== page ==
Monday 5 December 2016

From the stands: Panthers on the prowl on plains of America

Published 13/12/2015 | 17:00

Cam Newton
Cam Newton
that today is the 200th anniversary of Dubliner Dan Donnelly's famous victory over English champion George Cooper at the hollow in Curragh
Jack Grealish of Aston Villa
Trainer Dermot Weld

A fortnight ago when NFL champions the New England Patriots were sweeping all opposition aside, there was considerable talk about the possibility of their emulating the only two teams in history to go unbeaten through a regular season, the 1972 Miami Dolphins and the 2007 Patriots. Cue two defeats on the trot by the Denver Broncos and the Philadelphia Eagles.

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Instead, it’s the largely unsung Carolina Panthers of the NFC South who have a shot at the record. Going into tonight’s meeting with the Atlanta Falcons they stand at 12-0, and their remaining opposition, the Falcons (twice), the New York Giants and the Tampa Bay Bucaneers have a combined 17-19 record this season.

The Panthers, who’ve never won the Super Bowl, have been somewhat helped by the vagaries of the NFL fixture system which has spared them meetings with the Patriots, the Arizona Cardinals, the Broncos and the Cincinnati Bengals, but they have wins over the powerful Seattle Seahawks, the Green Bay Packers and Indianapolis Colts on their resume and have been impressive enough to usurp the Patriots as ante-post favourites for the big one.

Yet last Sunday’s match against the lowly New Orleans Saints showed, not for the first time, that for a team on a long unbeaten run, the thought of the record itself may be just as dangerous as the opposition. The Panthers trailed 14-0 at the end of the first quarter and were still behind with just over five minutes left when quarterback Cam Newton began a match-winning drive which ended with a touchdown pass to wide receiver Jerricho Cotchery with 65 seconds left on the clock.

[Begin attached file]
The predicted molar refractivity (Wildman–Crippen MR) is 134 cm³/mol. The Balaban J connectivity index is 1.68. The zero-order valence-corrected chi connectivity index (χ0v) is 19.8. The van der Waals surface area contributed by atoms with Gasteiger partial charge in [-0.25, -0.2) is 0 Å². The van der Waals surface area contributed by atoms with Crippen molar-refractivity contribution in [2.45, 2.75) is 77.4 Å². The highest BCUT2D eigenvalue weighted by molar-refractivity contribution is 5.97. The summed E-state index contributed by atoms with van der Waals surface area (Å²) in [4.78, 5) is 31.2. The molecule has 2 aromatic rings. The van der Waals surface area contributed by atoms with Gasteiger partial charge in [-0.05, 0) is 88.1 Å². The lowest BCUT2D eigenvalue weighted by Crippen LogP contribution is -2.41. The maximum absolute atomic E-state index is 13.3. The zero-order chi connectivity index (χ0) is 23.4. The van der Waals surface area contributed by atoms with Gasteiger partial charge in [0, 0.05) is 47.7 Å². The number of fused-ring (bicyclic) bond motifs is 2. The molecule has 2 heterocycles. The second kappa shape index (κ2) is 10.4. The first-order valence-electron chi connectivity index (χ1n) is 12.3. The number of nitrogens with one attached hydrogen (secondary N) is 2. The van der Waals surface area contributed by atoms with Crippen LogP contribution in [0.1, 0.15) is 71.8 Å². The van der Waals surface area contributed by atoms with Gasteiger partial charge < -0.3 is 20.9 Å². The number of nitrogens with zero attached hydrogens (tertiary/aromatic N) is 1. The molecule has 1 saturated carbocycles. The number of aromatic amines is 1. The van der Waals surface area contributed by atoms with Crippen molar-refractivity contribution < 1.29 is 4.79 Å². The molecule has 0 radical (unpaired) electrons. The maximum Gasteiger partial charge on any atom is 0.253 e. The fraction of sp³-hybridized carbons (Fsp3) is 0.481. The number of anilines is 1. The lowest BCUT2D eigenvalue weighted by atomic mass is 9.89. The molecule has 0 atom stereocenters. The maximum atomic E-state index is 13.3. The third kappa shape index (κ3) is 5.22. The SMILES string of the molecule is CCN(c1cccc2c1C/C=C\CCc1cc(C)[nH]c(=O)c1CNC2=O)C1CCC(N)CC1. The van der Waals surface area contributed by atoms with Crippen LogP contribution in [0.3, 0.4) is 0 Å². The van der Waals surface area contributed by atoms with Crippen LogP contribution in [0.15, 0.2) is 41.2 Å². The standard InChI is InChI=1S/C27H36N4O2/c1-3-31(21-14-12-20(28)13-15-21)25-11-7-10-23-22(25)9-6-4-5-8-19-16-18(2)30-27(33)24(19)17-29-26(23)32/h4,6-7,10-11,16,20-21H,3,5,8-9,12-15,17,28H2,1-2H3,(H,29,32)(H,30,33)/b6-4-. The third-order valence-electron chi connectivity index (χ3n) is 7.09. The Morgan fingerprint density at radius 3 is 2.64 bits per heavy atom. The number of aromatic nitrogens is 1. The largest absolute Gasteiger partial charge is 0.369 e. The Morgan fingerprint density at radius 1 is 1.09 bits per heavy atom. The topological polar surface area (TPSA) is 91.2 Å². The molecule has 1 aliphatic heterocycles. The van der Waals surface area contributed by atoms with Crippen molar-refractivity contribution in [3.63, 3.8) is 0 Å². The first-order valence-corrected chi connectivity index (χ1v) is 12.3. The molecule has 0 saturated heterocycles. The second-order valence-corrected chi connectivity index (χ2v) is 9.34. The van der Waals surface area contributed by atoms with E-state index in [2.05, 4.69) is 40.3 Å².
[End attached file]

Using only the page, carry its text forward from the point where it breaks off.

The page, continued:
Right now Newton is the favourite to win the NFL’s MVP award, which would make him just the fifth player to win both that and college football’s equivalent, the Heisman Trophy, and the first since Barry Sanders of the Detroit Lions in 1997. Not bad for a man who last year went through ankle ligament surgery, suffered two broken ribs in a game and fractured a couple of bones in his back in a car crash.

 

Boxing day memories

In a week dominated by talk of Mixed Martial Arts, it’s worth remembering that today is the 200th anniversary of one of Ireland’s most famous boxing events when Dubliner Dan Donnelly beat English champion George Cooper at the hollow in the Curragh.

After winning £100 for beating England’s Tom Hall at the Curragh in September 1814, Dan returned to the Kildare venue on December 13, 1815 where he eventually knocked out Cooper in the 11th round. Dan had a drink problem, but that didn’t stop him opening various pubs in Dublin and he died in one of those pubs in February 1820 at the age of 32. His famous long right arm was on display at The Hideout pub in Kilcullen for many years.

Today is also the 37th anniversary of the death of Jack Doyle at St Mary’s Hospital, Paddington, London. Born Joseph Doyle in Cobh in August 1913 and known to his friends as Joe, he changed it to Jack when starting his professional career. Nicknamed the ‘Gorgeous Gael,’ Jack was for a time a contender for the British Boxing Championship, a Hollywood actor and an accomplished tenor.

 

Clock ticking for Jack

Jack Grealish’s chances of making the England squad for the Euro 2016 finals look slim at this stage. The FIFA Players’ Status Committee are not due to meet again until March 15 in Zurich when they are likely to rule on Grealish’s application to play for his native country after playing for Ireland at youth and under 21 level. That’s only ten days before England travel to Berlin to play Germany on Good Friday. However, England also have a friendly against Holland at Wembley on March 29, if manager Roy Hodgson decides he wants to give Grealish an opportunity to claim a place in his Euro squad.

 

Weld’s Eastern dream

Dermot Weld’s Free Eagle aims to end his career on a high in the Hong Kong Cup this morning. Winner of the Prince of Wales’s Stakes at Royal Ascot, the four-year-old has been beset by niggles. The last time Weld was successful in Hong Kong was with Additional Risk, also owned and bred by Moyglare Stud.

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